I know we’re in a pennant race (can we still call it that, or is it a race to qualify for a tournament which may lead to a pennant?), but, being an Indians fan, my ingrained reflex around the middle of July is to start thinking about next year. Specifically, I started wondering which players are likely to be back. The Indians will be in a different position this offseason from prior years in that they will have an established major leaguer at every spot in the lineup, with some depth as well. That will enable them to make decisions from strength rather than having to make desperate moves to plug holes, which will be a different mindset for Chris Antonetti, so it will be interesting to see how he responds.
I believe the first two spots in the order will be filled by Michael Bourn and Jason Kipnis. Bourn is a no-brainer; he has little value anywhere else in the lineup and his baserunning and on base percentage play well at the top of the order. Kipnis has a skill set that is ideal for the two spot in the batting order. He can handle the bat to hit and run with Bourn, he can steal bases in front of the big guys, and he can drive the ball. A guy with some pop and speed batting second can just make the whole lineup dynamic, provided it doesn’t create a hole in one of the power spots.
I believe that Lonnie Chisenhall will emerge by the end of this season as someone capable of hitting in the middle of the order. His on-base percentage thus far doesn’t profile as a number three hitter, so he may end up fifth or sixth, but I think we will look on his grand slam last weekend as the moment when he made the transformation from prospect to core player.
Swisher is probably locked in as the cleanup hitter for the next three years. He likes being in a high-profile spot, and as long as he can get back to his normal career numbers he should fit well there. I think Swisher’s future is probably at first base. His shoulder issue feels like it may be a chronic thing, and he has been much better than I expected defensively at first. With Chisenhall and Kipnis, the infield looks like it will be a strength for the next few years.
Mark Reynolds’ salary is likely to be spent elsewhere. You won’t get a superstar for six million, but you should be able to get a bat that fits in the middle of the lineup without killing rallies. I don’t expect the Indians to be as aggressive about free agents this winter as they were last, because they are about at their ceiling for payroll, they are no longer as riddled with holes as they were, and they need to hold back some money to begin locking down guys like Kipnis.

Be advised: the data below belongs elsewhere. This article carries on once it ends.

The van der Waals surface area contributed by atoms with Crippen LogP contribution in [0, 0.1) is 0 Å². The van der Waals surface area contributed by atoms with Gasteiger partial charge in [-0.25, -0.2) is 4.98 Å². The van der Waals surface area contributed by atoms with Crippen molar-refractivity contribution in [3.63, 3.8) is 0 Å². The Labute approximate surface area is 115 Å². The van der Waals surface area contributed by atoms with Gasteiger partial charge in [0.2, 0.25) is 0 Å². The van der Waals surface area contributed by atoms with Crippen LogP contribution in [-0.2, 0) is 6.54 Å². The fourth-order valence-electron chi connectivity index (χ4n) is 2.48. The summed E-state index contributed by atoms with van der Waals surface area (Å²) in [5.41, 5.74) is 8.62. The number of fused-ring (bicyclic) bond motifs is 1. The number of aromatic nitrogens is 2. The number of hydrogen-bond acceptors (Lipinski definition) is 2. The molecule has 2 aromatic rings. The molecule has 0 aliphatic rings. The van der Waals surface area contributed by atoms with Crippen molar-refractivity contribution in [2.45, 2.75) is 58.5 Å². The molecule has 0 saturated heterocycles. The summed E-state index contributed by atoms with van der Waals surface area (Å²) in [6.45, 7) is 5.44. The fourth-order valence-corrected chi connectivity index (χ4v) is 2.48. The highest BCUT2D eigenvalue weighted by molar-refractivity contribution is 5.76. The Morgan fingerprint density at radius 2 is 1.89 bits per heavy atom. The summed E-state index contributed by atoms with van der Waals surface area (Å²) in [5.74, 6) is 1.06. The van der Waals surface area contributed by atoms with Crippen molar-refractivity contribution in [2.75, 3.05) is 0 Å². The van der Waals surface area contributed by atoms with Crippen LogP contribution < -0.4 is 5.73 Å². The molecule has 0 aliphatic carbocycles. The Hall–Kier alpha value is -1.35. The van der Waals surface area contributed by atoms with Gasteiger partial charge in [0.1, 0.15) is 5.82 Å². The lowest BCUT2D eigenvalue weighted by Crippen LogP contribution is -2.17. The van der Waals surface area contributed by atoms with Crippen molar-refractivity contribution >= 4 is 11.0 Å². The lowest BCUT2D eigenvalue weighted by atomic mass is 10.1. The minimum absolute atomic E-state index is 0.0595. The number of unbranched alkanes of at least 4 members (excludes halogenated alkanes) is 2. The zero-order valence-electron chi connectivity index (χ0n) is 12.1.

I love Michael Brantley, but I really thought this year that he would become a bona-fide .300 hitter. It is beginning to look like what we are seeing right now is the ceiling for Brantley. He has definite value, and there is definite replacement right now, but he is getting to the point in his career when he will get expensive, and his stats don’t justify a huge salary for a corner outfielder. If including Brantley in a trade helps the Indians pick up an asset, it would not surprise me. There is some perverse logic in batting Brantley fifth. The most likely scenarios for his first at bat are leading off the second inning or coming up in the first with multiple men on base. Either way, his ability to make contact, which is rare on this team, is a positive.
I believe that Carlos Santana and Yan Gomes will alternate between catcher and designated hitter, which will free up a roster spot, so we may see a 14-man staff next year from Francona. God, I hope not. There are those who oppose playing the backup catcher at designated hitter because it would result in the pitcher batting if the starting catcher gets hurt. I don’t see this as a huge issue. Unless it happens in the first inning, you are looking at a couple of at bats, so you can pinch hit a couple of times and alleviate the damage. Speaking of that, does that rule really serve any purpose? If it’s a big worry you can keep a third catcher, but I think Francona would rather have another arm than a guy who would probably get fifty at bats. Put Santana and Gomes in the lineup at sixth and seventh.
I haven’t made up my mind on Drew Stubbs. I love the defense and the hustle, but I was expecting twenty home runs. He is still cheap for a starting major league outfielder, but the Indians may feel they can do better for the same money. I would expect them to delay this decision as long as possible. If there is a corner outfielder (or a first baseman, if they think Swisher can handle the outfield) on the market who can boost the offense without costing a bunch of money, I would expect Stubbs to be the odd man out. If they don’t see a move that can help, I don’t imagine they would see replacing Stubbs as an urgent need, unless his salary ends up significantly higher.
I think Asdrubel Cabrera will be gone this offseason, if not sooner. As frustrating as he can be, shortstops who can both hit and field competently are hugely valuable, and trading Cabrera is our best shot at acquiring a high-ceiling pitching prospect. With Aviles ready to hold down the fort until Lindor arrives and Cabrera a year away from free agency, they should trade him sooner rather than later to maximize the return. Speaking of Lindor, I get the feeling that the front office expects him to arrive in Cleveland sometime next year. Moving him to Akron this soon was way more aggressive than this front office usually is with prospects. That puts him on track to open next season in Columbus, but if he is not overmatched at the start of the year he may not be there long. He is already considered major-league quality on defense, so they can just hit him ninth and let him develop.
There you have it, your 2014 Cleveland Indians, defending American League champions. Sorry, I must have bumped my head.